Frontline public services are going to be cut as the axe falls on Whitehall budgets, the Cabinet Office minister, Francis Maude, has admitted.
The frank statement by the minister responsible for streamlining the Civil Service is at odds with persistent claims made by other government figures, from David Cameron downwards, that the huge budget cuts in prospect can be implemented without real damage to the services the public values most.
Mr Maude said that, as far as possible, the cuts will fall on the "internal processes" of running government departments. But he added: "We're not going to be able to eradicate this huge deficit that Labour has left us without there being some impact on frontline services, but the obligation that rests on all of us is to make sure we take all the costs, to the maximum extent possible, out of our internal processes."
In the past, ministers have tried to give the impression that the huge cuts announced in George Osborne's emergency Budget – £6.2bn in this financial year alone, and 25 per cent off most department budgets in four years – would not hurt vital areas of the public services such as police numbers or class sizes in schools.
In his Mansion House speech last month, the Chancellor said: "We have launched a programme to identify £6bn of in-year savings, while protecting the vulnerable and the quality of key frontline services." And during the last of the televised election debates, Mr Cameron promised: "I will do everything I can to protect the frontline services."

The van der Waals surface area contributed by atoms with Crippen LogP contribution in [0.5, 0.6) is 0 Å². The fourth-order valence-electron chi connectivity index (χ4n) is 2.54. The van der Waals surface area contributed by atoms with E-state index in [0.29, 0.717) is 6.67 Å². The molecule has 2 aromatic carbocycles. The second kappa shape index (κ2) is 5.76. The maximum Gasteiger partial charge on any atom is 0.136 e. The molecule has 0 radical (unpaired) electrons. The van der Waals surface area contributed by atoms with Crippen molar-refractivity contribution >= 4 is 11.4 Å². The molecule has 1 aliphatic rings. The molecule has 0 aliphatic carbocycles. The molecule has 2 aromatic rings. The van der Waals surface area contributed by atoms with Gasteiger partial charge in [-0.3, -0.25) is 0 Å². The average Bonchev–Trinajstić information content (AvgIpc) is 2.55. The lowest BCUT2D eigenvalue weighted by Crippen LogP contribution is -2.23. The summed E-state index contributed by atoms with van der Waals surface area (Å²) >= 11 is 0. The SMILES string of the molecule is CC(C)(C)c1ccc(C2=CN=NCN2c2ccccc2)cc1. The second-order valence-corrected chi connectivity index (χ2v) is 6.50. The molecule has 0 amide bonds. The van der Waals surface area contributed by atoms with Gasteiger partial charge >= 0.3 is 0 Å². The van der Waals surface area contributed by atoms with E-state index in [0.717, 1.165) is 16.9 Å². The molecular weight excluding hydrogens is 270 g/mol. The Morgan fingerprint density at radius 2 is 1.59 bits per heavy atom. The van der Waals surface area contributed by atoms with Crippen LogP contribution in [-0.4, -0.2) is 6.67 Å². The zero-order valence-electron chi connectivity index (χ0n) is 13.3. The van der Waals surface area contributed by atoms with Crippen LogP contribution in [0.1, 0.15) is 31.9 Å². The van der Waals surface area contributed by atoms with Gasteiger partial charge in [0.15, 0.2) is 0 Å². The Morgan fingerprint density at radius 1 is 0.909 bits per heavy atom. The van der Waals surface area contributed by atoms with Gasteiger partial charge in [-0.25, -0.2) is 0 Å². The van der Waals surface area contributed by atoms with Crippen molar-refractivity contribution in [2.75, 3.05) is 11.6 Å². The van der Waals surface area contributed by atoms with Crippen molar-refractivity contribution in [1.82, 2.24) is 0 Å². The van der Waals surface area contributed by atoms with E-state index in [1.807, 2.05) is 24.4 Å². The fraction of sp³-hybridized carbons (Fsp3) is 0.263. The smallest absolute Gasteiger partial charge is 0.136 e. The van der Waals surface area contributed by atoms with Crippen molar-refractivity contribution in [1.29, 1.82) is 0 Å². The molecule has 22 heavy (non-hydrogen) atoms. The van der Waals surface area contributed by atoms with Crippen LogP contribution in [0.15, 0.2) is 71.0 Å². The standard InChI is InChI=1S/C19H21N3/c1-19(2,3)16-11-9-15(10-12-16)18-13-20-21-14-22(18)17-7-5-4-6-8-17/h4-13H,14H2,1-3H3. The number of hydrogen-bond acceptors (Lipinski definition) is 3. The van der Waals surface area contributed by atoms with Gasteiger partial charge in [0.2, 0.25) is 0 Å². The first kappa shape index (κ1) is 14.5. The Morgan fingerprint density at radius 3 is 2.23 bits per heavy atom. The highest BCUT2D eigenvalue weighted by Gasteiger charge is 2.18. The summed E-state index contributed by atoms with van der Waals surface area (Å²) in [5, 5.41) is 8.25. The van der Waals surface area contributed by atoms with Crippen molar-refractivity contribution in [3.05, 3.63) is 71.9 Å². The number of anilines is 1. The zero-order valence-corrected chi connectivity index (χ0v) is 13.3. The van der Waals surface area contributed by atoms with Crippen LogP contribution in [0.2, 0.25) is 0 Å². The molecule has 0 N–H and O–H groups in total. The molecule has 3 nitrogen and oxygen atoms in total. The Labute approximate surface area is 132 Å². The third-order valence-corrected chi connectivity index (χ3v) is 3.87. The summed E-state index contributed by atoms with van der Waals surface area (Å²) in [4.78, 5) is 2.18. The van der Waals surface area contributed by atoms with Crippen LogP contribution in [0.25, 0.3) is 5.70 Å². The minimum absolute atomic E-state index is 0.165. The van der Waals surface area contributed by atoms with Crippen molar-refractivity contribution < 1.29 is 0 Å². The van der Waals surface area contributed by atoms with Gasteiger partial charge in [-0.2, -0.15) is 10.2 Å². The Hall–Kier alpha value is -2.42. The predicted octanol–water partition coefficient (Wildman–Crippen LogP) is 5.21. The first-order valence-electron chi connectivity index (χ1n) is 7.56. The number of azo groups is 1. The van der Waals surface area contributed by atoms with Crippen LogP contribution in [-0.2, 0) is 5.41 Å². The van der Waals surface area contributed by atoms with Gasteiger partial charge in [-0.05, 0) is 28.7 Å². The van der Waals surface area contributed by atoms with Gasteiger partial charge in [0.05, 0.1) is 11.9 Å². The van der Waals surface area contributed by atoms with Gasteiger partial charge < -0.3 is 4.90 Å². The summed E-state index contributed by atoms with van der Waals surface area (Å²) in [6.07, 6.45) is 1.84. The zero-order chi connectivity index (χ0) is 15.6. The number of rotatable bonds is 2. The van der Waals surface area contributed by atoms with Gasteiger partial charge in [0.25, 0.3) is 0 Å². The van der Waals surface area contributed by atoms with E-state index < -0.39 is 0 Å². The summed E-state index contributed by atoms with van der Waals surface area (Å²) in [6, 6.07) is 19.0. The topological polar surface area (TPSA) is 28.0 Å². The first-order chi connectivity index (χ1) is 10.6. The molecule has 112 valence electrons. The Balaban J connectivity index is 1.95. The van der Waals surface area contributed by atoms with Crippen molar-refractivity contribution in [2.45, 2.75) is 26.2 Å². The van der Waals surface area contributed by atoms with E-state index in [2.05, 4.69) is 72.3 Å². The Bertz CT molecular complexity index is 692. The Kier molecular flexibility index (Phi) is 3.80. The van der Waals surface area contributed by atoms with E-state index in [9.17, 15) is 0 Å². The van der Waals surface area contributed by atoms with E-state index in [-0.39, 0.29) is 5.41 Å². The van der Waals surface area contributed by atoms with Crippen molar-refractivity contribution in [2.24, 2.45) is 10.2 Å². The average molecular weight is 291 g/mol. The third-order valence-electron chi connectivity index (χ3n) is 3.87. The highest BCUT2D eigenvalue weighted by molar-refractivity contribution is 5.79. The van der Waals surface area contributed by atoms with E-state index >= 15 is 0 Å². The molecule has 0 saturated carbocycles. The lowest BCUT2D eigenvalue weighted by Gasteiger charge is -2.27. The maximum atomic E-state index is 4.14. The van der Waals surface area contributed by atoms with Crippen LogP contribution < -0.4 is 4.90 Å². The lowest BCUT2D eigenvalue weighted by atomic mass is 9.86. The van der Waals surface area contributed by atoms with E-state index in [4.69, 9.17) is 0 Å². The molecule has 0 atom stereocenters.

Mr Maude took to the airwaves yesterday in the hope of dampening the impact of a warning given by Scotland Yard's assistant commissioner, John Yates, that the "eye-watering" cuts to be imposed on the Home Office in the next four years were likely to increase the risk of a terrorist attack.
Speaking to a private session of the Association of Chief Police Officers in Manchester, Mr Yates warned that the Metropolitan Police faced having to cut £87m from its budget, with another £62m coming out of the budgets of other anti-terrorist units across the country. But Mr Maude appealed to Mr Yates and other public servants not to spread alarm.
"I'd like to avoid public servants doing this kind of shroud-waving in public," he told the BBC. "It's going to be pretty important for people who are managing big public services like police forces to focus on cutting out unnecessary costs, driving down costs, being as efficient as they possibly can before they even begin to contemplate talking about alarming the public in this kind of way."
But the former home secretary, Alan Johnson, promised that Labour would oppose all cuts to anti-terror police budgets. "We will all be in greater peril if we cut back on the ability of the police and the other agencies to defend this country from terrorists," he said.